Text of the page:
Murray Coutts Trotter, Kt., C.J.
1. The only question I propose to ask myself in this case is whether or no there is anything to distinguish it from the Scottish case of The Scottish Shire, Line, Limited v. Lethem (1912) 6 Tax Cases 91. That was a very strong Court consisting of the Lord Justice Clerk, Lord Dundas, Lord Salvesen and Lord Guthrie. Therefore I should feel myself constrained and do feel myself constrained to follow those eminent Judges unless it can shown that there is either something on the facts to distinguish this case from that or that there is a material variation in the language respectively of the Indian and the corresponding English section. I say advisedly material because Indian draftsmen for some reason are always making little changes of language which do not mean anything at all vital to the true construction of the Act. With regard to the facts I am unable to see that anybody could argue that there is the slightest distinction between the relation of Massey & Co., Ltd. here to the Madras Engineering Works and the relation between the Scottish Shire Line, Limited and the Elderslie Steamship Co., Ltd. of the Scottish case.
2. The only other question is, can we find any difference between the language of the Indian Act, with which we are concerned and the language of the Finance Act, 1907, on which the Scottish case was a decision? I am not going to read the two sections at length. It is sufficient to say that I have scrutinised them very carefully with the aid of counsel and that I am quite clearly of opinion that there is no material difference in the language and that, whatever was intended to be effected, the scope of the Indian Act is absolutely the same as that of the English Act. I am therefore of opinion that this case is quite indistinguishable from the Scottish case and that the reasoning of the learned Judges there apply directly to our case. One consideration to which I am referring is put forward in Lord Guthrie's judgment at page 100. What he says is this:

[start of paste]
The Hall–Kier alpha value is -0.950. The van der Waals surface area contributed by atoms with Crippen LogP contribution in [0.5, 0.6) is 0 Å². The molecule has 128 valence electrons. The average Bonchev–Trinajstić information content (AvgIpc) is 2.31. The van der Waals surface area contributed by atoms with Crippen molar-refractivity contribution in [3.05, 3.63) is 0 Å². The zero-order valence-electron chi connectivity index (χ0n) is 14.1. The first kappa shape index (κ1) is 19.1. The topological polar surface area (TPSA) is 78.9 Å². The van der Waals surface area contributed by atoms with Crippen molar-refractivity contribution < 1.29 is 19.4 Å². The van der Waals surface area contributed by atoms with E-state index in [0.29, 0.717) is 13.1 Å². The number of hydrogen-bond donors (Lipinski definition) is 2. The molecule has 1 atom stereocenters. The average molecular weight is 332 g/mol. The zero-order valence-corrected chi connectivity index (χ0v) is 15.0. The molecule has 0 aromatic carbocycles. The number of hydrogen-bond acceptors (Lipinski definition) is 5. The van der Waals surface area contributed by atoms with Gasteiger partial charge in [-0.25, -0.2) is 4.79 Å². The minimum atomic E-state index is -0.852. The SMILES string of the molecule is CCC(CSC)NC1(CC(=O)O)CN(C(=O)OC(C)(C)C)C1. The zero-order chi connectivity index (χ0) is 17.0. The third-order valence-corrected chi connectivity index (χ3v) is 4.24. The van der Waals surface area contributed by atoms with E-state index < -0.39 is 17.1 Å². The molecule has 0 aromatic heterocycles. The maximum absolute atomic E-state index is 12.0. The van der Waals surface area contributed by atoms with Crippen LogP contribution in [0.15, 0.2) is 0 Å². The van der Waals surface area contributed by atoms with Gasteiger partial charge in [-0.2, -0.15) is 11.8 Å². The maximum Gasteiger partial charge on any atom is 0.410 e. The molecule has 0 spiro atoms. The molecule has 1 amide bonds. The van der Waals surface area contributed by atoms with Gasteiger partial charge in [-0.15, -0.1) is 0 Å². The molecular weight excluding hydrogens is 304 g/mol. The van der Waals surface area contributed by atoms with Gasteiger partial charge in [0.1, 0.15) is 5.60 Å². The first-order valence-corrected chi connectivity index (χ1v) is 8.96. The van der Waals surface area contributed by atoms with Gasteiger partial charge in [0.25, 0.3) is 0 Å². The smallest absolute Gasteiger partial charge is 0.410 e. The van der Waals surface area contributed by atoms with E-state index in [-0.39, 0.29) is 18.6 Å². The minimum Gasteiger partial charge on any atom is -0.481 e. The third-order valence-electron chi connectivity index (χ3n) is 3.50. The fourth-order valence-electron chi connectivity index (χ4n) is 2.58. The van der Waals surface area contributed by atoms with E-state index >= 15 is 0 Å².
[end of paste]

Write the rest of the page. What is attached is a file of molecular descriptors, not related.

It appears to me that the argument of the Surveyor of Taxes has neither probability nor equity in its favour, because he proposes to treat the appellant company as identical with or as the successors of the Elderslie Steamship Co., Ltd. (called the old company in the case) for one revenue purpose, and neither as identical with nor as the successors of the old company for another and not remotely related revenue purpose.
3. Similar passages are to be found in the other two learned Judges' judgments. That to my mind is precisely what the Income-tax Officer is trying to do in this case and for the reasons given by the Scottish Court I decline to accede to that course being adopted. The answer therefore to the first question is in the affirmative; the answer to the second is that the calculation must be made on the original cost to the Madras Engineering Works and not on the value at which the buildings, machinery, etc., were taken over by Massey & Co. The answer to the third is in the negative.
4. The Crown will pay Rs. 250 costs to the assessees and refund Rs. 100.
5. I agree.
6. I agree.